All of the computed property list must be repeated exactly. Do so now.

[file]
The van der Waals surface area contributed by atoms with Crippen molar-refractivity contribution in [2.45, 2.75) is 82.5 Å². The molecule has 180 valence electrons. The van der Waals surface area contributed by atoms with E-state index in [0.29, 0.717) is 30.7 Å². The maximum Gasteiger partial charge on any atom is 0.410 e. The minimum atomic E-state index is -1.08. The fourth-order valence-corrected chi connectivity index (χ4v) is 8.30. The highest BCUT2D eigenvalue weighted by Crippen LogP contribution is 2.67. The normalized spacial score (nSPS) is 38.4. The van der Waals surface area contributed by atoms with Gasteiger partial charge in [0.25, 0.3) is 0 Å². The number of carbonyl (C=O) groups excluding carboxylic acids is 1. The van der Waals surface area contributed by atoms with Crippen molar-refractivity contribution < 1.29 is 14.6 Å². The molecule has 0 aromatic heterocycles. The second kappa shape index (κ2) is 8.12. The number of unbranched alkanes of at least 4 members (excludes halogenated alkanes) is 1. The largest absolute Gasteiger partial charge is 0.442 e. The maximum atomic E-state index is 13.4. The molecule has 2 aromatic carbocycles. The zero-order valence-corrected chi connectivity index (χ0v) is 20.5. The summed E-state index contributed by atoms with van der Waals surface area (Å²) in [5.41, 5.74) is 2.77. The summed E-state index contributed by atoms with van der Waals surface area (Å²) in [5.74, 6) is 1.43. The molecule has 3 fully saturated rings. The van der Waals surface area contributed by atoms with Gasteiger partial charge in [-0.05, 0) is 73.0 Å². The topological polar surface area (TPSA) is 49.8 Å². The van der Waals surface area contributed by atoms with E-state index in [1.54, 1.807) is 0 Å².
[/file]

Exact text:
The van der Waals surface area contributed by atoms with Crippen molar-refractivity contribution in [2.45, 2.75) is 82.5 Å². The molecule has 180 valence electrons. The van der Waals surface area contributed by atoms with E-state index in [0.29, 0.717) is 30.7 Å². The maximum Gasteiger partial charge on any atom is 0.410 e. The minimum atomic E-state index is -1.08. The fourth-order valence-corrected chi connectivity index (χ4v) is 8.30. The highest BCUT2D eigenvalue weighted by Crippen LogP contribution is 2.67. The normalized spacial score (nSPS) is 38.4. The van der Waals surface area contributed by atoms with Gasteiger partial charge in [0.25, 0.3) is 0 Å². The number of carbonyl (C=O) groups excluding carboxylic acids is 1. The van der Waals surface area contributed by atoms with Crippen molar-refractivity contribution < 1.29 is 14.6 Å². The molecule has 0 aromatic heterocycles. The second kappa shape index (κ2) is 8.12. The number of unbranched alkanes of at least 4 members (excludes halogenated alkanes) is 1. The largest absolute Gasteiger partial charge is 0.442 e. The maximum atomic E-state index is 13.4. The molecule has 2 aromatic carbocycles. The zero-order valence-corrected chi connectivity index (χ0v) is 20.5. The summed E-state index contributed by atoms with van der Waals surface area (Å²) in [5.41, 5.74) is 2.77. The summed E-state index contributed by atoms with van der Waals surface area (Å²) in [5.74, 6) is 1.43. The molecule has 3 fully saturated rings. The van der Waals surface area contributed by atoms with Gasteiger partial charge in [-0.05, 0) is 73.0 Å². The topological polar surface area (TPSA) is 49.8 Å². The van der Waals surface area contributed by atoms with E-state index in [1.54, 1.807) is 0 Å².